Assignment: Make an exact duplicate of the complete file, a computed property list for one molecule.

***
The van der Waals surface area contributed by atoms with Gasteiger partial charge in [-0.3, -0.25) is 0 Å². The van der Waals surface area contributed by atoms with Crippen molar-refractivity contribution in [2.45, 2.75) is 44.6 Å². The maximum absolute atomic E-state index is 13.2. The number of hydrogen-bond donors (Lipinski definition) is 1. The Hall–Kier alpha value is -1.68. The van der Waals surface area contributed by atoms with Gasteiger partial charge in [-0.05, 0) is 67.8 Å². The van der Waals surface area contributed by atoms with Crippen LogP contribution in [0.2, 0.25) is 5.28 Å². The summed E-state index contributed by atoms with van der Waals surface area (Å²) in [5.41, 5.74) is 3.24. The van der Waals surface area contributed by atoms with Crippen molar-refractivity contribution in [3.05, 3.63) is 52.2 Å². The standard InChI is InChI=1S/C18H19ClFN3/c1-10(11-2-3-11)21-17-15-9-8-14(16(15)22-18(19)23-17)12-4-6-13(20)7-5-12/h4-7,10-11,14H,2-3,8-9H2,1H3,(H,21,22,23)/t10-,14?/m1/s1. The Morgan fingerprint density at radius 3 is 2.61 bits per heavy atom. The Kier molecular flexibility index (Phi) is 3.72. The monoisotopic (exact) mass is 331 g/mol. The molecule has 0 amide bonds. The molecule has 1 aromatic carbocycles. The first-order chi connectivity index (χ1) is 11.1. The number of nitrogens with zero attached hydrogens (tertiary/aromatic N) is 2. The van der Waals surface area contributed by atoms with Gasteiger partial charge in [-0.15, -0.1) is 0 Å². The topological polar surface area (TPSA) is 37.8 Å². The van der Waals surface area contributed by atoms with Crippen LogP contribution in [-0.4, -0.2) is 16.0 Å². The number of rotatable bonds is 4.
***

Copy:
The van der Waals surface area contributed by atoms with Gasteiger partial charge in [-0.3, -0.25) is 0 Å². The van der Waals surface area contributed by atoms with Crippen molar-refractivity contribution in [2.45, 2.75) is 44.6 Å². The maximum absolute atomic E-state index is 13.2. The number of hydrogen-bond donors (Lipinski definition) is 1. The Hall–Kier alpha value is -1.68. The van der Waals surface area contributed by atoms with Gasteiger partial charge in [-0.05, 0) is 67.8 Å². The van der Waals surface area contributed by atoms with Crippen LogP contribution in [0.2, 0.25) is 5.28 Å². The summed E-state index contributed by atoms with van der Waals surface area (Å²) in [5.41, 5.74) is 3.24. The van der Waals surface area contributed by atoms with Crippen molar-refractivity contribution in [3.05, 3.63) is 52.2 Å². The standard InChI is InChI=1S/C18H19ClFN3/c1-10(11-2-3-11)21-17-15-9-8-14(16(15)22-18(19)23-17)12-4-6-13(20)7-5-12/h4-7,10-11,14H,2-3,8-9H2,1H3,(H,21,22,23)/t10-,14?/m1/s1. The Morgan fingerprint density at radius 3 is 2.61 bits per heavy atom. The Kier molecular flexibility index (Phi) is 3.72. The monoisotopic (exact) mass is 331 g/mol. The molecule has 0 amide bonds. The molecule has 1 aromatic carbocycles. The first-order chi connectivity index (χ1) is 11.1. The number of nitrogens with zero attached hydrogens (tertiary/aromatic N) is 2. The van der Waals surface area contributed by atoms with Gasteiger partial charge in [-0.15, -0.1) is 0 Å². The topological polar surface area (TPSA) is 37.8 Å². The van der Waals surface area contributed by atoms with Crippen LogP contribution in [-0.4, -0.2) is 16.0 Å². The number of rotatable bonds is 4.